• Read the newsletters and talk with your child about the pictures.  We will send you links to many pictures each week to help you feel connected to your child’s experience.
  • Volunteer to help with administrative projects, field trips, fundraisers, family events and more.
  • Apply to be on the Board of Directors – we require that our board always consist of a mix of parents, staff and community members to ensure that the school’s vision is guided by its participants.
  • Join us as we attend various local, national, and international conferences (e.g. AERO, IDEC).
  • Ask your child if they would like for you to join them for lunch one day.

Helping With Transitions

We encourage parents to work with their child to create a transition plan that allows everyone to feel comfortable.  Some things to keep in mind are:

  • We encourage you to choose a consistent routine that allows you and your child to know what to expect at drop-off time.  For most children, the anxiety around saying good-bye is much harder to deal with than the actual separation. 
  • Some children prefer a short drop-off routine with just a quick kiss or hug, some are happy to just run right in and don’t need a big goodbye scene, some like to settle in with a book or another activity and need to be engaged before you leave, and some feel best if they connect with a teacher first.  We suggest choosing one idea to start with, but then being open to the routine evolving as needed, or changing slightly as the day requires.
  • We provide a 30 minute drop-off “window” to give you plenty of time to say goodbye.  At the beginning, we generally do not recommend that parents stay at school with their children for an extended period of time, unless special arrangements have been made with a program director for a participatory visit. 
  • In our experience, it is extremely rare for a child not to be able to find a transition routine that works for them.   If for some reason you are concerned about this possibility, we encourage you to talk to us about whether this is the right time for your child to start.
  • You should expect that there will be days that they are not feeling as excited about going to school – this is normal, just as we adults don’t feel excited about going to work every day.   As a community, we all learn from the experience of supporting one another even on more difficult days.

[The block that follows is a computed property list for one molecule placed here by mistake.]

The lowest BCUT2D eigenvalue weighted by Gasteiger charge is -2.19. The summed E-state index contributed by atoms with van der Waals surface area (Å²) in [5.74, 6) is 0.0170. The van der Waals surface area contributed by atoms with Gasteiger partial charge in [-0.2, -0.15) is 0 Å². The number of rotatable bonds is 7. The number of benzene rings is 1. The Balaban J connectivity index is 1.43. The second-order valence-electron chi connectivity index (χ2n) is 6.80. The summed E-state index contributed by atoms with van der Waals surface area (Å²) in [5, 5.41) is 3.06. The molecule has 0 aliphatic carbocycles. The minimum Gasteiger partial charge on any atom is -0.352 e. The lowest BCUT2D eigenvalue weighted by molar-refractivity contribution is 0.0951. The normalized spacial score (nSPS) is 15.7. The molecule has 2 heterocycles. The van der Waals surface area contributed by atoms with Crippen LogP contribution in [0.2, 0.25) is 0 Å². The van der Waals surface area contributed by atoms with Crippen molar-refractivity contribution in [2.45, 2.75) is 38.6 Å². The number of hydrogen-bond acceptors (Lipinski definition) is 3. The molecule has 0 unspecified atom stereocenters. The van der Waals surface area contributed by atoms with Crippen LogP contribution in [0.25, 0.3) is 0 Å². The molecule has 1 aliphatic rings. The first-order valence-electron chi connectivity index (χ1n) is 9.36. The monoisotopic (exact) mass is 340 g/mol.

The Child’s Role

We view each child as a vital part of our community, with a profound ability to contribute ideas, to self-regulate, and to be uniquely themselves.  Because we hold these expectations of the children who attend Patchwork, we have intentionally created a structure to support, and scaffold, such abilities.  Elements of our structure that are important for parents to understand include:

  • Creating a space in which children can explore and develop their personhood, in a community comprised of peers and teachers.    
  • Respecting the readiness of each child, whether it is in regard to their enrollment in school, their interest and willingness to engage in activities, or their social-emotional development.
  • Creating opportunities for children to have their voices heard, in daily morning meetings, weekly democratic meetings and in conflict resolution meetings.  By practicing being heard, and listening, we build the foundation for democratic engagement with the world.  
  • Expecting that each child is committing to the community and recognizing that they will experience ups or downs.  Being a part of a community means showing up the next day and trying again. 
  • Just as children need loving, supportive families, we also understand that children need space to allow them opportunities to explore their independence, create their own identity and solve problems on their own.  To this end, we support families in creating a positive drop-off experience (see above). 
  • Knowing that there are times where we will have to set limits that a child may not like.  In these cases we find clear and respectful ways to define these limits, without using manipulation.  We believe it is developmentally appropriate for children to be given clear boundaries, because having too much control when you’re not ready for it can be scary.  Your child will need you to be able to listen to what was hard for them and work as a team with the teachers to help resolve any issues.